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Lecture 05 - C Programming Basics - 09

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					                                   Engineering H192 - Computer Programming




                 C Programming Basics


                            Lecture 5




Winter Quarter     The Ohio State University                 Lect 5   P. 1
                   Gateway Engineering Education Coalition
                                     Engineering H192 - Computer Programming



                 ENG H192 Course Web Page


• A web page which contains the course syllabus,
  updated lecture notes and other useful
  information may be found at:

                      http://feh.osu.edu

• A copy of the Excel-based flowchart spreadsheet
  is on the Web site

Winter Quarter       The Ohio State University                 Lect 5   P. 2
                     Gateway Engineering Education Coalition
                                   Engineering H192 - Computer Programming



                   C Program Basics

• C vs. C++

      – C is a subset of C++. All of features in C are
        contained in C++
      – C++ adds more libraries with functions for
        object oriented programming
      – C++ also adds more keywords and some
        added features.



Winter Quarter     The Ohio State University                 Lect 5   P. 3
                   Gateway Engineering Education Coalition
                                   Engineering H192 - Computer Programming



                 Keywords in C and C++
Certain words have a special meaning to the C or
C++ compiler. They are called reserved words or
keywords. We should not try to use these words as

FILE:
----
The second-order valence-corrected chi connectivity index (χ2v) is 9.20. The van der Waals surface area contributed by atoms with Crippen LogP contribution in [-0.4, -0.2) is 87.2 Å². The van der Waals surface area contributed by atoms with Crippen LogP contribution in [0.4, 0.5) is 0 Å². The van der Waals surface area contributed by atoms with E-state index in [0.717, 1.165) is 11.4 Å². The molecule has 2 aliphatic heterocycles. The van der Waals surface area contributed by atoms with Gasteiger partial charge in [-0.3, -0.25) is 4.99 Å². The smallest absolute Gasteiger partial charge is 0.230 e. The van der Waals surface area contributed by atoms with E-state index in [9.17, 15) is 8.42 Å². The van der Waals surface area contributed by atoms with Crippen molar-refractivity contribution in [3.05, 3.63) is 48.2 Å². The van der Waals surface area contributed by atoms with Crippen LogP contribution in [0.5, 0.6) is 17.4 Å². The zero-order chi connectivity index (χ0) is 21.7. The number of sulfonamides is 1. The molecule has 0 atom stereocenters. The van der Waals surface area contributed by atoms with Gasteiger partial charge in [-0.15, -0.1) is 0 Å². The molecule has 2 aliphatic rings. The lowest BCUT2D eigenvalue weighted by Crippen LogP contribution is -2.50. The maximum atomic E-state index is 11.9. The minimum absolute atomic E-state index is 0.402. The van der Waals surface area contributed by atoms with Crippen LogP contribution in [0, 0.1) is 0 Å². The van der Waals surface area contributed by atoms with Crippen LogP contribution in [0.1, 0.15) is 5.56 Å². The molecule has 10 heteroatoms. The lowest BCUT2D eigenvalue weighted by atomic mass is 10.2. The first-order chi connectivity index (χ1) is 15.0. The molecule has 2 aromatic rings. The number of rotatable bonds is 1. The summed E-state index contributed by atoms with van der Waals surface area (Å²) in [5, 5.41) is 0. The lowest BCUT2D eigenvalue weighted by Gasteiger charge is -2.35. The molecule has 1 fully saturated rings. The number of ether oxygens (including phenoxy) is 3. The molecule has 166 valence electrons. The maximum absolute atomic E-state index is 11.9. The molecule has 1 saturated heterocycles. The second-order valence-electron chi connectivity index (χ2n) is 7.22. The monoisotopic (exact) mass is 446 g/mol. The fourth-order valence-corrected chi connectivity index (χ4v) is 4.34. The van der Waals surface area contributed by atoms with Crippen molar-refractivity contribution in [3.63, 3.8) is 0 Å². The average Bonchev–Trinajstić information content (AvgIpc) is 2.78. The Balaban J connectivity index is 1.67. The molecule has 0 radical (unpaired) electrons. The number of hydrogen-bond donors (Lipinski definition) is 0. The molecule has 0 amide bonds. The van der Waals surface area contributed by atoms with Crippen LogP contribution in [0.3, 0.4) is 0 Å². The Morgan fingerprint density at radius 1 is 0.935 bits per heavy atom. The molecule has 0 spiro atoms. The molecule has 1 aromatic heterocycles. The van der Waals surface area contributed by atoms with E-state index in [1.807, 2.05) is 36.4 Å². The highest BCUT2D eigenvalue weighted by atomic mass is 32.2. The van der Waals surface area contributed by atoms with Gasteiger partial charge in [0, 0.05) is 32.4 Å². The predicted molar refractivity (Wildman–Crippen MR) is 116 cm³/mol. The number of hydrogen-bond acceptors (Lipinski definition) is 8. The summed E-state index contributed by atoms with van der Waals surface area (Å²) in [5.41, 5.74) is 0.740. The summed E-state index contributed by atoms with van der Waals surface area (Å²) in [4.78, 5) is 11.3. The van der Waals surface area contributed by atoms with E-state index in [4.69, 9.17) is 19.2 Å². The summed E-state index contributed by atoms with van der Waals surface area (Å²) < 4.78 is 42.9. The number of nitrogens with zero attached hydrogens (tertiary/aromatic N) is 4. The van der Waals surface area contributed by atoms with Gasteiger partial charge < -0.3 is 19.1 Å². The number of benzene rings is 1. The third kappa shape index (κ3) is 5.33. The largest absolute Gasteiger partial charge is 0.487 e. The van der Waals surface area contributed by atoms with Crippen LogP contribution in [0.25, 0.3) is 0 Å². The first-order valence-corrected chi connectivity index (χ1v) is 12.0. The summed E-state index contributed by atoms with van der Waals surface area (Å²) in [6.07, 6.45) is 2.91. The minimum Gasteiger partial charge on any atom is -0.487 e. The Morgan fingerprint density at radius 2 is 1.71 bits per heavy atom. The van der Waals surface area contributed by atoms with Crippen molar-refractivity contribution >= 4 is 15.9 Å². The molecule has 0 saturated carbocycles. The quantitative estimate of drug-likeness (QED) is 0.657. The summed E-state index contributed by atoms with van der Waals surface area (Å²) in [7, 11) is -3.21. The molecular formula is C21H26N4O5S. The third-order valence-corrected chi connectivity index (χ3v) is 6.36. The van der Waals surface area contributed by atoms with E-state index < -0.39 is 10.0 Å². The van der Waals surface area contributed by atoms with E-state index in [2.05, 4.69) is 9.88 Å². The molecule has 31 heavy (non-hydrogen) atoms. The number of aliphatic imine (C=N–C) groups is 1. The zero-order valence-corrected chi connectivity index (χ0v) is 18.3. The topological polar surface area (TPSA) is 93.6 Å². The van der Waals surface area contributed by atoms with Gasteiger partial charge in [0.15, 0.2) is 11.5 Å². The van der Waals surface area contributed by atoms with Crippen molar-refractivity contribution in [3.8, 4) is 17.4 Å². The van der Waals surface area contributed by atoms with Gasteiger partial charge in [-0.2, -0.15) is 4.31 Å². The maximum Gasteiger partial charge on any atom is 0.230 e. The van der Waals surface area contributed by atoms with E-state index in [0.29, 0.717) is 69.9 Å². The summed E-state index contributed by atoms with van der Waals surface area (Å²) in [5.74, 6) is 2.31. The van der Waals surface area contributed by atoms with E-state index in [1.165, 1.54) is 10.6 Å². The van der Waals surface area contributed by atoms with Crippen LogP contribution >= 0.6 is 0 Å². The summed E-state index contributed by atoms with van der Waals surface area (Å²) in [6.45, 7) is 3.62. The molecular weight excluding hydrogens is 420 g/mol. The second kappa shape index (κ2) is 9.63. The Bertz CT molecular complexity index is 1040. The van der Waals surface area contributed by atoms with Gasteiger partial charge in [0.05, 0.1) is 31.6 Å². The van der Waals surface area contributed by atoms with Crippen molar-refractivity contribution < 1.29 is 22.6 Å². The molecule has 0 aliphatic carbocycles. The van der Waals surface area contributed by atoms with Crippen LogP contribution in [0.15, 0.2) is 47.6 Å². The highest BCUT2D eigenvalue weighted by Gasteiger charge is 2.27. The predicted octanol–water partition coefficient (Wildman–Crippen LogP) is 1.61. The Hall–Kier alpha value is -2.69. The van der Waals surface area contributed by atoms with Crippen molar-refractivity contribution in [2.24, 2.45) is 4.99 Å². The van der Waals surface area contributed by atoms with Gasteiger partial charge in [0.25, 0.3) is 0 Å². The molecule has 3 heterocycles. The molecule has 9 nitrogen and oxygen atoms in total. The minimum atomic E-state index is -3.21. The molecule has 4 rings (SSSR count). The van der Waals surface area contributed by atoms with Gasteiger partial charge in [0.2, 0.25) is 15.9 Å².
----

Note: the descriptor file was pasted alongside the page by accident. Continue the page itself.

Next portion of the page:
names of variables or function names in a program.

The keyword list for C contains 32 words (D&D –
Section 2.6). C++ adds 30 more keywords (D&D –
Section 18.6).




Winter Quarter     The Ohio State University                 Lect 5   P. 4
                   Gateway Engineering Education Coalition
                                      Engineering H192 - Computer Programming



                 Some Keywords in C and C++
   asm              double               new                    switch
   auto             else                 operator               template
   break            enum                 private                this
   case             extern               protected              throw
   catch            float                public                 try
   char             for                  register               typedef
   class            friend               return                 union
   const            goto                 short                  unsigned
   continue         if                   signed                 virtual
   default          inline               sizeof                 void
   delete           int                  static                 volatile
   do               long                 struct                 while


Winter Quarter        The Ohio State University                      Lect 5   P. 5
                      Gateway Engineering Education Coalition
                                    Engineering H192 - Computer Programming



                 Program Structure in C

• EACH complete C program is composed of:

      –   Comment statements
      –   Pre-processor directives
      –   Declaration statements
      –   One or more functions
      –   Executable statements




Winter Quarter      The Ohio State University                 Lect 5   P. 6
                    Gateway Engineering Education Coalition
                                   Engineering H192 - Computer Programming



                 Program Structure in C
• EACH complete C program is composed of:
   – Comment statements
   – Pre-processor directives
   – Comment statements
   – Declaration statements
   – Comment statements
   – One or more functions
   – Comment statements
   – Executable statements
   – Comment statements

Winter Quarter     The Ohio State University                 Lect 5   P. 7
                   Gateway Engineering Education Coalition
                                  Engineering H192 - Computer Programming



                 Comment Statements
• Formal Comments:
                 /* Comment ….. */
   – Used for detailed description of functions or
     operations (for our benefit, not compiler’s).
   – Can take multiple lines in source file.
• Informal Comments (only in C++, not C):